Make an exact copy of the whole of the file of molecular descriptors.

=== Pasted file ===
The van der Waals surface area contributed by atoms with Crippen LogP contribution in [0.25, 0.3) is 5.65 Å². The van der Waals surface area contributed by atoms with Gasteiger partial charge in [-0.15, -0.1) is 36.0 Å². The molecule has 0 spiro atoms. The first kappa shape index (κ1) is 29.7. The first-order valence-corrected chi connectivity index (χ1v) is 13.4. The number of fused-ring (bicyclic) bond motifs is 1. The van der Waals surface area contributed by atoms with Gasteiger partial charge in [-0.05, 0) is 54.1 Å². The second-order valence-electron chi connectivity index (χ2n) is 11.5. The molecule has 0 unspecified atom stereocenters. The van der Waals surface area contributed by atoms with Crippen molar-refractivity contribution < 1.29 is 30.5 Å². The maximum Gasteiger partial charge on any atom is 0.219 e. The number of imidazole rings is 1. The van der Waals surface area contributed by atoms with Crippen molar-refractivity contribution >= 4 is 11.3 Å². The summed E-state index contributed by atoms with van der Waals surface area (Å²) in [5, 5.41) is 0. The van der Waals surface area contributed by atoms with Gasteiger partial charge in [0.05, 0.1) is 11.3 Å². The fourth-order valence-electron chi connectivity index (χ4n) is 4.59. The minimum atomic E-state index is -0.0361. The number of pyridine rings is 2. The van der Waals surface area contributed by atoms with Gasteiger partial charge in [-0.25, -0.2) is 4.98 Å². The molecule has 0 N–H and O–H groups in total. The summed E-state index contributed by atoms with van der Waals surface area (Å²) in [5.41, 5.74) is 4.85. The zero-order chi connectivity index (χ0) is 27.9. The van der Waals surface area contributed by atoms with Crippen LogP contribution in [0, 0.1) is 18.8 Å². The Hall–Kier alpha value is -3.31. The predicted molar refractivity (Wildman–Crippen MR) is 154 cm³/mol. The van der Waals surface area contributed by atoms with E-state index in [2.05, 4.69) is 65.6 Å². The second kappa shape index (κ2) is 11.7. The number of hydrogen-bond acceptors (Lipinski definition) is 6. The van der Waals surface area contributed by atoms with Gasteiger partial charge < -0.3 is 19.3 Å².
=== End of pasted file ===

The van der Waals surface area contributed by atoms with Crippen LogP contribution in [0.25, 0.3) is 5.65 Å². The van der Waals surface area contributed by atoms with Gasteiger partial charge in [-0.15, -0.1) is 36.0 Å². The molecule has 0 spiro atoms. The first kappa shape index (κ1) is 29.7. The first-order valence-corrected chi connectivity index (χ1v) is 13.4. The number of fused-ring (bicyclic) bond motifs is 1. The van der Waals surface area contributed by atoms with Gasteiger partial charge in [-0.05, 0) is 54.1 Å². The second-order valence-electron chi connectivity index (χ2n) is 11.5. The molecule has 0 unspecified atom stereocenters. The van der Waals surface area contributed by atoms with Crippen molar-refractivity contribution < 1.29 is 30.5 Å². The maximum Gasteiger partial charge on any atom is 0.219 e. The number of imidazole rings is 1. The van der Waals surface area contributed by atoms with Crippen molar-refractivity contribution >= 4 is 11.3 Å². The summed E-state index contributed by atoms with van der Waals surface area (Å²) in [5, 5.41) is 0. The van der Waals surface area contributed by atoms with Gasteiger partial charge in [0.05, 0.1) is 11.3 Å². The fourth-order valence-electron chi connectivity index (χ4n) is 4.59. The minimum atomic E-state index is -0.0361. The number of pyridine rings is 2. The van der Waals surface area contributed by atoms with Gasteiger partial charge in [-0.25, -0.2) is 4.98 Å². The molecule has 0 N–H and O–H groups in total. The summed E-state index contributed by atoms with van der Waals surface area (Å²) in [5.41, 5.74) is 4.85. The zero-order chi connectivity index (χ0) is 27.9. The van der Waals surface area contributed by atoms with Crippen LogP contribution in [0, 0.1) is 18.8 Å². The Hall–Kier alpha value is -3.31. The predicted molar refractivity (Wildman–Crippen MR) is 154 cm³/mol. The van der Waals surface area contributed by atoms with E-state index in [2.05, 4.69) is 65.6 Å². The second kappa shape index (κ2) is 11.7. The number of hydrogen-bond acceptors (Lipinski definition) is 6. The van der Waals surface area contributed by atoms with Gasteiger partial charge < -0.3 is 19.3 Å².